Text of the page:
by Eric Wahlberg

The Square, a documentary about Egypt’s January 2011 uprising, provides glimpses of most of the players but gives short shrift to the Muslim Brotherhood, the main player that was then targeted by the deep state headed by the military.

The Square, the Academy Award-nominated Egyptian-American documentary film by Jehane Noujaim, depicts events in Egypt from January 2011 focusing on Tahrir Square. It is neither “Egyptian” nor “American” in any meaningful sense, as the Egyptian “government” has banned it, Noujaim’s mother is American, and she was raised more in Kuwait, has lived in Boston since 1990, and as such is far from typically American in outlook.

Furthermore, she financed and produced the film independently, raising funds from kickstarter.com, where supporters around the world can pledge funds to help finance such projects, and it premiered on Netflix, again for worldwide distribution (except, of course, Egypt). It is very much a film of the new international age, where nationalism is less and less meaningful, where forces of both repression and resistance are increasingly international.

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Given these handicaps/advantages, Noujaim has produced a remarkable documentary, which will surely stand as the most powerful and riveting expose of what lay behind the immediate upheavals that began in 2011 and which will continue into the foreseeable future in Egypt.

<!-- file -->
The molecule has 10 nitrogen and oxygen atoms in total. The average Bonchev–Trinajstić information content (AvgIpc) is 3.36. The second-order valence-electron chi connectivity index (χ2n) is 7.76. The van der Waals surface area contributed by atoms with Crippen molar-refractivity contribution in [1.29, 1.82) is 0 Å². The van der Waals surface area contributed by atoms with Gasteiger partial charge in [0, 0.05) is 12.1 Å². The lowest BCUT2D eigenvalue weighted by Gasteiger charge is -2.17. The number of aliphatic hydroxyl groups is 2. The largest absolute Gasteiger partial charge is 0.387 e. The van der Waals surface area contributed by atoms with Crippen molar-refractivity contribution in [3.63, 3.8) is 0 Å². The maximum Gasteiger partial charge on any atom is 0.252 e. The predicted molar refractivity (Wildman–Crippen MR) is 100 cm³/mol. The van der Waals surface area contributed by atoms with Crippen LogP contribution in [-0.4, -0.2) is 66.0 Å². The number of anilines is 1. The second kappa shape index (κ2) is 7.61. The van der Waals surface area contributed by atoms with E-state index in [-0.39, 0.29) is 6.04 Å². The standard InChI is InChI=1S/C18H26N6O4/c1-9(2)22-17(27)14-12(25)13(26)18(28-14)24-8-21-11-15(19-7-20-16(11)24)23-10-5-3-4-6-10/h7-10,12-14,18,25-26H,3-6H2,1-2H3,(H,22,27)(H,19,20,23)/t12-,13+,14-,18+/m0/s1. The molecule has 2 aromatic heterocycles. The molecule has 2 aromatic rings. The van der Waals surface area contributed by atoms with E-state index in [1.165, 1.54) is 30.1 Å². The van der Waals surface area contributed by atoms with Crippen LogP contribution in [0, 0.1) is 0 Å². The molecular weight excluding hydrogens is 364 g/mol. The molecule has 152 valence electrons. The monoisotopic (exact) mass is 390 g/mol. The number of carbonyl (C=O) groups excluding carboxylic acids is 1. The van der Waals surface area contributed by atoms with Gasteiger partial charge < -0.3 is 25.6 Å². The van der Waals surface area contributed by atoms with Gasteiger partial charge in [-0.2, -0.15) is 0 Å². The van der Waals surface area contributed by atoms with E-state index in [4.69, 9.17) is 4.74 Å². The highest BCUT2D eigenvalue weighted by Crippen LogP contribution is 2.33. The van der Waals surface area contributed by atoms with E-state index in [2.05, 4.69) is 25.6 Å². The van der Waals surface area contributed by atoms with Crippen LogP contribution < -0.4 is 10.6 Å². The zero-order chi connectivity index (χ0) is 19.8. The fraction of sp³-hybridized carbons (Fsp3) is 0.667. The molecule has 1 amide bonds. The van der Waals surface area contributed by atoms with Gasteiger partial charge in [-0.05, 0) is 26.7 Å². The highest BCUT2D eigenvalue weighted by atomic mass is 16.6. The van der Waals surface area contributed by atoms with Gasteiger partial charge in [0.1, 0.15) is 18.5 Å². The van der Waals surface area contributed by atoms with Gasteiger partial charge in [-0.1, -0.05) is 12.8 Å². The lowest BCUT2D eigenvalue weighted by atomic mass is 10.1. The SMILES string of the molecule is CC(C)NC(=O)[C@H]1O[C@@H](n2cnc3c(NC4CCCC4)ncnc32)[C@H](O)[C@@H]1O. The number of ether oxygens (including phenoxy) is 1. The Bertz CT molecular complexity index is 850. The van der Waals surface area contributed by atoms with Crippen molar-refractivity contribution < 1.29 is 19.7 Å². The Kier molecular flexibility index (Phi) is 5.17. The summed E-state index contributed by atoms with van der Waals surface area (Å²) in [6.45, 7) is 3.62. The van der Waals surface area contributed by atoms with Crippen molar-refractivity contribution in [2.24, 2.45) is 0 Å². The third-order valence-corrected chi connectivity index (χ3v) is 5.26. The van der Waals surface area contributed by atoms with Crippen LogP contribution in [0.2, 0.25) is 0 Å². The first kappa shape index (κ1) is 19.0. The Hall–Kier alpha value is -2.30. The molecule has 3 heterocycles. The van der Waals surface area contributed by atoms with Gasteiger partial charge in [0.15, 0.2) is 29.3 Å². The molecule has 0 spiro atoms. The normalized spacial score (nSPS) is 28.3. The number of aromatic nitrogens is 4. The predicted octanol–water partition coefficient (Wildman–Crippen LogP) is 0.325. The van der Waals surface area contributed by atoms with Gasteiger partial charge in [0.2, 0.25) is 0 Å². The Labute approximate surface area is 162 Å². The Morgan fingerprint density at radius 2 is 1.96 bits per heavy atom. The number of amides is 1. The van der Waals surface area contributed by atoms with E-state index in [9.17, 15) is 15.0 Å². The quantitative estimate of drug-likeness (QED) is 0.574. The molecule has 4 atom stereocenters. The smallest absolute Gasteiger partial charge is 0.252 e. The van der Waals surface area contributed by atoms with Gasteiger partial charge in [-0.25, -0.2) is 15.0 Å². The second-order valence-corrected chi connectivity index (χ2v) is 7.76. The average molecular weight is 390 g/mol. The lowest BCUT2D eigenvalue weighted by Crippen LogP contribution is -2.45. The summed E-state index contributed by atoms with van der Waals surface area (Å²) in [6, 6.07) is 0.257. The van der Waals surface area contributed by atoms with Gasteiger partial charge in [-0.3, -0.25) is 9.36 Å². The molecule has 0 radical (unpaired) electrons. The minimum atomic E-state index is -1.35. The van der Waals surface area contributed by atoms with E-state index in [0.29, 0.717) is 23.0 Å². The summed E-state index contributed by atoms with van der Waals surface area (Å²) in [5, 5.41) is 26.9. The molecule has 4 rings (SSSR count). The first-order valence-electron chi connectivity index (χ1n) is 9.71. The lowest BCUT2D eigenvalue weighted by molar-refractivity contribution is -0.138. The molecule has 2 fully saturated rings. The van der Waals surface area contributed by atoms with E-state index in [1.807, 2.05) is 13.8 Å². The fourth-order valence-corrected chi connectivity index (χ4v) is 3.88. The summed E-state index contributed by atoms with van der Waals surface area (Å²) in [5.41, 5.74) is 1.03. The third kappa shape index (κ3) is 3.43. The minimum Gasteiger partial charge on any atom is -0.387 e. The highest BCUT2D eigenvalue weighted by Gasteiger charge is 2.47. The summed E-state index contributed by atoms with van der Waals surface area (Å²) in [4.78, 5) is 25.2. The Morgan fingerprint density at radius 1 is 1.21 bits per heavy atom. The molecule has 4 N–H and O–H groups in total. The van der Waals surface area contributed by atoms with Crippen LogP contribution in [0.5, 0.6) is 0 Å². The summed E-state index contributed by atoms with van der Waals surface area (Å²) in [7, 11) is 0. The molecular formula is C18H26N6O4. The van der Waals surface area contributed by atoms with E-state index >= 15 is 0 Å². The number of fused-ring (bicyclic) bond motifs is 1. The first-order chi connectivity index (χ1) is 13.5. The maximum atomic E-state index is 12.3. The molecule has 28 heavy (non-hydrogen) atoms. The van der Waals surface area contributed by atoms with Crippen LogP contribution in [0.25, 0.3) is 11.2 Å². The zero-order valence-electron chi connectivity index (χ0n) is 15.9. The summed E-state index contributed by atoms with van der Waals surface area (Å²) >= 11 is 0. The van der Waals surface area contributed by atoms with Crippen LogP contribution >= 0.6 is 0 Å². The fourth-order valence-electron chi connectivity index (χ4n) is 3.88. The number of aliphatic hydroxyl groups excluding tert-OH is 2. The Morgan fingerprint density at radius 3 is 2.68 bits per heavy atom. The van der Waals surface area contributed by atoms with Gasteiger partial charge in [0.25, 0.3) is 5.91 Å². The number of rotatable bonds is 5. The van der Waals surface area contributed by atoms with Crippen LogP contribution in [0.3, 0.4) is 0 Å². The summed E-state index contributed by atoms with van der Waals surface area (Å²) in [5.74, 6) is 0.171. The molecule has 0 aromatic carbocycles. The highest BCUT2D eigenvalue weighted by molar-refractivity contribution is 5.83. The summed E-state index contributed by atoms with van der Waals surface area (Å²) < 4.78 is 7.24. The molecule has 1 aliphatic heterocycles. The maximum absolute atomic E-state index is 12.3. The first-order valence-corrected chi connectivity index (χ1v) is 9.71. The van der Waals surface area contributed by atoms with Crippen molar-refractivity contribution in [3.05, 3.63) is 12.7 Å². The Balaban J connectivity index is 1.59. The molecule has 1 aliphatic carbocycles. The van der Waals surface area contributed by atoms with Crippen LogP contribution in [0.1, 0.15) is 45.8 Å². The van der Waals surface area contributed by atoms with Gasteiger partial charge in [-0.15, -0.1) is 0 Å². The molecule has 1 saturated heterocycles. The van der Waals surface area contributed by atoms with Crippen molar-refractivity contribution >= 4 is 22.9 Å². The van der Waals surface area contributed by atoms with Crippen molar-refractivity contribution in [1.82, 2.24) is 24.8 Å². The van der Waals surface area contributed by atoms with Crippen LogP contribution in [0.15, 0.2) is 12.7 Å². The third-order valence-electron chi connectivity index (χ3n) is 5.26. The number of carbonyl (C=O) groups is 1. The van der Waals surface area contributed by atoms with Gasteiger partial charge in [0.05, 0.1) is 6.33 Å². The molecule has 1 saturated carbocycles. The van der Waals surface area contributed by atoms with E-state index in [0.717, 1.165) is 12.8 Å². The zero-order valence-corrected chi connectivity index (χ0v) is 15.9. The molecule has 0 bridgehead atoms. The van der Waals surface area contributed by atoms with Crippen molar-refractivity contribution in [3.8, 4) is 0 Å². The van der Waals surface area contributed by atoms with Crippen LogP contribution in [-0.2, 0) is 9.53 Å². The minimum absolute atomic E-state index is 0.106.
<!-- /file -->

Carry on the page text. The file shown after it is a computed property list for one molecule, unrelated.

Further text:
This is not to say that it is objective, since that is impossible anyway, as any journalism, any writing, any film inevitably reflects the standpoint of the author. So it is no surprise that the Muslim Brotherhood, though unavoidably prominent throughout the film (at least as a specter), is given short shrift. Or that the secular youth dominate the film and are portrayed as the main force and the most appealing protagonists of the revolution.

What astounds the viewer, whether secular or Islamic, is the military and police violence against the people, both Muslims and Christians. It is too easy to forget their overwhelming responsibility for the post-revolutionary violence—in league, of course, with the old guard and the openly criminal elements in Egyptian society.

By highlighting some of the worst episodes of violence in the past three years and winning prominence for her film, Noujaim has done a great service. She has made it impossible for thinking people to ignore the military’s bloody past and present actions. The film uses actual footage of security force atrocities to document the unceasing and unapologetic recourse to murder and torture by the military and police.

Interspersed with these horrible scenes are interviews with senior military figures, one of whom smugly admits that the so-called revolution was actually carried out by the military itself to prevent Mubarak from passing on the presidency to his son Jamal, and that when it is time, it will be cut short. His prophetic words were echoed by worried revolutionaries, who were constantly looking over their shoulders, expecting a coup, and in the end—unbelievably and to their shame—actually calling for one.